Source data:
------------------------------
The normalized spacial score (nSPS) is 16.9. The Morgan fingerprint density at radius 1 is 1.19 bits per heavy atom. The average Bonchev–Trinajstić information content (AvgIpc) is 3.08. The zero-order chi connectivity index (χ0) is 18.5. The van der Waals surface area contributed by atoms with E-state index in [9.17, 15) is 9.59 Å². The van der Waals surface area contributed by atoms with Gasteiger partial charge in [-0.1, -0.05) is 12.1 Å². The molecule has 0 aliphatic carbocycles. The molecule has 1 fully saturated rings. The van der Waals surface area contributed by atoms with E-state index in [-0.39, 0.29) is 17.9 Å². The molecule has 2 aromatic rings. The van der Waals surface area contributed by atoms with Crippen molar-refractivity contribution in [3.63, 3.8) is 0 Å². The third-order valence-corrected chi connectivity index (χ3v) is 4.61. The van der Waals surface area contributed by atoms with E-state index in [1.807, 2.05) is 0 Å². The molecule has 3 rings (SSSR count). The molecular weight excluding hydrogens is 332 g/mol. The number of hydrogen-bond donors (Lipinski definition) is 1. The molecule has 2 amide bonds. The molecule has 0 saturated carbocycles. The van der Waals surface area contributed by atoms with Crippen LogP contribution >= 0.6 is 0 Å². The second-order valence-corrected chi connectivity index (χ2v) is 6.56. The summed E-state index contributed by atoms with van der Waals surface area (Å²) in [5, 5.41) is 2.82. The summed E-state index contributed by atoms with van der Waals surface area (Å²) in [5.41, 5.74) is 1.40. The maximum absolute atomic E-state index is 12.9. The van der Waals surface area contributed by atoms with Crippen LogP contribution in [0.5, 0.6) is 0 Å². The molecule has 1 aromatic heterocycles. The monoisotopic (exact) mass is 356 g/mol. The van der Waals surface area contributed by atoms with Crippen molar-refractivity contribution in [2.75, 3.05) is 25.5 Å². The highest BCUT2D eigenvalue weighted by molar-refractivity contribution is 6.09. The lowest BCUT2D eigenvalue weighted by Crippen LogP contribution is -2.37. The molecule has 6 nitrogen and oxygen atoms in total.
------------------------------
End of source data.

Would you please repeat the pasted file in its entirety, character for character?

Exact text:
The normalized spacial score (nSPS) is 16.9. The Morgan fingerprint density at radius 1 is 1.19 bits per heavy atom. The average Bonchev–Trinajstić information content (AvgIpc) is 3.08. The zero-order chi connectivity index (χ0) is 18.5. The van der Waals surface area contributed by atoms with E-state index in [9.17, 15) is 9.59 Å². The van der Waals surface area contributed by atoms with Gasteiger partial charge in [-0.1, -0.05) is 12.1 Å². The molecule has 0 aliphatic carbocycles. The molecule has 1 fully saturated rings. The van der Waals surface area contributed by atoms with E-state index in [-0.39, 0.29) is 17.9 Å². The molecule has 2 aromatic rings. The van der Waals surface area contributed by atoms with Crippen molar-refractivity contribution in [3.63, 3.8) is 0 Å². The third-order valence-corrected chi connectivity index (χ3v) is 4.61. The van der Waals surface area contributed by atoms with E-state index in [1.807, 2.05) is 0 Å². The molecule has 3 rings (SSSR count). The molecular weight excluding hydrogens is 332 g/mol. The number of hydrogen-bond donors (Lipinski definition) is 1. The molecule has 2 amide bonds. The molecule has 0 saturated carbocycles. The van der Waals surface area contributed by atoms with Crippen LogP contribution >= 0.6 is 0 Å². The second-order valence-corrected chi connectivity index (χ2v) is 6.56. The summed E-state index contributed by atoms with van der Waals surface area (Å²) in [5, 5.41) is 2.82. The summed E-state index contributed by atoms with van der Waals surface area (Å²) in [5.41, 5.74) is 1.40. The maximum absolute atomic E-state index is 12.9. The van der Waals surface area contributed by atoms with Crippen LogP contribution in [0.5, 0.6) is 0 Å². The molecule has 1 aromatic heterocycles. The monoisotopic (exact) mass is 356 g/mol. The van der Waals surface area contributed by atoms with Crippen molar-refractivity contribution in [2.75, 3.05) is 25.5 Å². The highest BCUT2D eigenvalue weighted by molar-refractivity contribution is 6.09. The lowest BCUT2D eigenvalue weighted by Crippen LogP contribution is -2.37. The molecule has 6 nitrogen and oxygen atoms in total.